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The #1 Tool That Can Help You Become Emotionally Sober After A High-Conflict Divorce

If you have a high-conflict ex, you may be unaware that you’re responding in ways that incite more drama. And when you have no choice but to maintain a co-parenting relationship with someone who makes even the most routine negotiations difficult, you may justify your own extreme moods and behaviors by blaming your former spouse.

I wouldn’t scream if he weren’t such an asshole.

I’d be farther along with my career goals if he would just leave me alone.

I wouldn’t be so angry if she would just be reasonable.

I’d be happy if he would just find his rightful place under the wheels of a bus so I could raise my kids in peace.

The problem with thinking this way is that you’re putting your focus of control outside yourself. You believe that you’re entitled to act and think in ways that don’t serve you (or anyone else) because of the way another person acts. You defer happiness until some time in the future when your ex magically changes.

Except that he (or she) probably never will.

No therapist, self-help book, family law attorney, or exorcist can teach you how to fix your ex. You can learn strategies to help you manage your challenging divorce, but you’ll never be able to give your ex a personality transplant.

So you have a choice. You can either continue to marinate in resentment and entropy OR you can decide to take ownership of the only things you can control:

Your own thoughts and behaviors.

Your Personal Growth Plan

Getting clear about the behaviors and thought patterns that don’t serve you, as well as the ones that do, is the first step towards personal growth. The act of writing down specific things you need to stop doing, along with specific things you want to start doing, allows you to set your intention to transform your life.

You can create your own personal growth plan by downloading and printing out this template.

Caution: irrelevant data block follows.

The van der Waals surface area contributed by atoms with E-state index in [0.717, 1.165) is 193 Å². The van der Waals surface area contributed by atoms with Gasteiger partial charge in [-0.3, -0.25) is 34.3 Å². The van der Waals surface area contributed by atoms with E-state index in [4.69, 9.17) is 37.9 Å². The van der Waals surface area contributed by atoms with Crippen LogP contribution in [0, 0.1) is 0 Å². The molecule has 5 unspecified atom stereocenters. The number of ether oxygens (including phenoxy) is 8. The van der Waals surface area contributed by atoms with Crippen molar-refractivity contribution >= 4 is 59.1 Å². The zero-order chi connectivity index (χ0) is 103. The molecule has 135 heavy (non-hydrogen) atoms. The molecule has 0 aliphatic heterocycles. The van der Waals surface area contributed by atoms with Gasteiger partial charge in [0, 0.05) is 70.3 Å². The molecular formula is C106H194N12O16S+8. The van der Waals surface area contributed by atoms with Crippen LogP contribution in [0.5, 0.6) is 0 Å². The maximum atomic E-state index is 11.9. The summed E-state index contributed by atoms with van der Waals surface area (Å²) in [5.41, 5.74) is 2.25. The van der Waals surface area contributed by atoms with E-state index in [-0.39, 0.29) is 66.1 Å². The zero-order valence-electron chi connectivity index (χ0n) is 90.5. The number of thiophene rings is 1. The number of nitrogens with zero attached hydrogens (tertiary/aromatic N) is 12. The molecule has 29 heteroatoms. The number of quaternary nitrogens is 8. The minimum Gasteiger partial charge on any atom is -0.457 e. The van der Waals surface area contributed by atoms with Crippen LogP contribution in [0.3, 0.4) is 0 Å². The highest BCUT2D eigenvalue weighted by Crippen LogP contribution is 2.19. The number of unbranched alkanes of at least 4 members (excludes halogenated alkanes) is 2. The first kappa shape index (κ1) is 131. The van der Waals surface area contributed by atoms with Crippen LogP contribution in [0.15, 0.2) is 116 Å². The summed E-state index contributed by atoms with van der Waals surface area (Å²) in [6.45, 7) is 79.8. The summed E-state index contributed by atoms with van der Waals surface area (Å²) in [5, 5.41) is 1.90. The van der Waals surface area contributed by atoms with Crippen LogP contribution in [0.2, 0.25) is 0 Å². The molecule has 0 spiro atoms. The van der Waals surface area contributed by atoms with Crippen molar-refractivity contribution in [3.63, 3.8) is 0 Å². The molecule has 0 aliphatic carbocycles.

Click on the image below

In the Red Behaviors section, write down the behaviors you need to eliminate in order to regain your sanity. Examples might be:

  •      Firing off hostile emails to my ex
  •      Stalking my ex on social media
  •      Yelling at my kids
  •      Binge-eating
  •      Wasting money crying/venting about my ex to my attorney

In the Yellow Behaviors section, write down anything that could trigger Red Behaviors. These can be thoughts and experiences as well. For instance:

  •      Ruminating about all the ways my ex has wronged me
  •      Trouble focusing at work due to emotional distress from my ex
  •      Getting too hungry, angry, lonely or tired
  •      Trouble sleeping and eating
  •      Refusing to date to avoid getting hurt

In the Green Behaviors section, write down any healthy, life-affirming activity you’d like to cultivate. The goal is to replace Red Behaviors with Green ones. Here are some ideas:

  •      Take a walk/exercise
  •      Read
  •      Go to therapy
  •      Journal
  •      Practice mindfulness kills

Keep your personal growth plan handy so you can check your progress regularly. If you find you’ve been awash in red behaviors, don’t judge yourself. Instead, focus on implementing more green behaviors. Taking note of yellow behaviors can help keep you from veering into the red zone: when you catch yourself ruminating, for instance, recognize that it’s time to use one of your green strategies.

Managing your emotional reactivity towards your ex is absolutely something you can do. It just requires skills. As with any new undertaking, the more you practice, the better you get.

The Personal Growth Plan isn’t limited to divorce. It’s a great blueprint for manifesting change with just about any relationship issue. So the next time you catch yourself blaming anyone for your feelings, thoughts, and behaviors, remember:

Your happiness is in your hands.

Photo by Marivi Pazos via Unsplash
Virginia Gilbert

Virginia Gilbert

I live in Los Angeles, where I specialize in helping people going through high-conflict divorce. On this blog, you'll find insights to help people who are considering divorce, are going through divorce, or have a high-conflict divorce that never seems to get any better.

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